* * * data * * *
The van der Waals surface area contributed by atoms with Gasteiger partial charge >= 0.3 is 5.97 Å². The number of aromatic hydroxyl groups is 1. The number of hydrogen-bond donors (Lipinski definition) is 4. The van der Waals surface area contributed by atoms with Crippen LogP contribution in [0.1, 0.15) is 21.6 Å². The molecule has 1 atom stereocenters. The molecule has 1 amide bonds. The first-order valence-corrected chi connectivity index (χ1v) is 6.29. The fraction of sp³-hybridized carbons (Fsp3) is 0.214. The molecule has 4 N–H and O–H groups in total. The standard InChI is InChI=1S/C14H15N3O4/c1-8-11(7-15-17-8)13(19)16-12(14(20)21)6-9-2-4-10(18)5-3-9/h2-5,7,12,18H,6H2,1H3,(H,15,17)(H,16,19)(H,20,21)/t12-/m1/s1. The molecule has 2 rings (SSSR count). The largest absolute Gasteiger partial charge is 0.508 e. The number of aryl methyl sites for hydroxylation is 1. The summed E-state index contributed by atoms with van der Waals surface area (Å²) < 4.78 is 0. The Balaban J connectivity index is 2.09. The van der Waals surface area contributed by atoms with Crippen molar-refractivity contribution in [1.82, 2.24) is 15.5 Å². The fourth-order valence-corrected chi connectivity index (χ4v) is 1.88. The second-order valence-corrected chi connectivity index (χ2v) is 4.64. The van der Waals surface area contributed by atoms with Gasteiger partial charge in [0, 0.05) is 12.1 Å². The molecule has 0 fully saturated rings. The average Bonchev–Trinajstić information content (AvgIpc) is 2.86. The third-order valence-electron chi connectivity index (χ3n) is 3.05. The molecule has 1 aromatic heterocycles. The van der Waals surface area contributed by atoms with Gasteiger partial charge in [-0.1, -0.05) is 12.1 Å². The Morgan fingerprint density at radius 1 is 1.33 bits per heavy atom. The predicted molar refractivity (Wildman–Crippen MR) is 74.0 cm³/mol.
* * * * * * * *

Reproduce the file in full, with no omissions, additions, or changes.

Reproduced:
The van der Waals surface area contributed by atoms with Gasteiger partial charge >= 0.3 is 5.97 Å². The number of aromatic hydroxyl groups is 1. The number of hydrogen-bond donors (Lipinski definition) is 4. The van der Waals surface area contributed by atoms with Crippen LogP contribution in [0.1, 0.15) is 21.6 Å². The molecule has 1 atom stereocenters. The molecule has 1 amide bonds. The first-order valence-corrected chi connectivity index (χ1v) is 6.29. The fraction of sp³-hybridized carbons (Fsp3) is 0.214. The molecule has 4 N–H and O–H groups in total. The standard InChI is InChI=1S/C14H15N3O4/c1-8-11(7-15-17-8)13(19)16-12(14(20)21)6-9-2-4-10(18)5-3-9/h2-5,7,12,18H,6H2,1H3,(H,15,17)(H,16,19)(H,20,21)/t12-/m1/s1. The molecule has 2 rings (SSSR count). The largest absolute Gasteiger partial charge is 0.508 e. The number of aryl methyl sites for hydroxylation is 1. The summed E-state index contributed by atoms with van der Waals surface area (Å²) < 4.78 is 0. The Balaban J connectivity index is 2.09. The van der Waals surface area contributed by atoms with Crippen molar-refractivity contribution in [1.82, 2.24) is 15.5 Å². The fourth-order valence-corrected chi connectivity index (χ4v) is 1.88. The second-order valence-corrected chi connectivity index (χ2v) is 4.64. The van der Waals surface area contributed by atoms with Gasteiger partial charge in [0, 0.05) is 12.1 Å². The molecule has 0 fully saturated rings. The average Bonchev–Trinajstić information content (AvgIpc) is 2.86. The third-order valence-electron chi connectivity index (χ3n) is 3.05. The molecule has 1 aromatic heterocycles. The van der Waals surface area contributed by atoms with Gasteiger partial charge in [-0.1, -0.05) is 12.1 Å². The Morgan fingerprint density at radius 1 is 1.33 bits per heavy atom. The predicted molar refractivity (Wildman–Crippen MR) is 74.0 cm³/mol.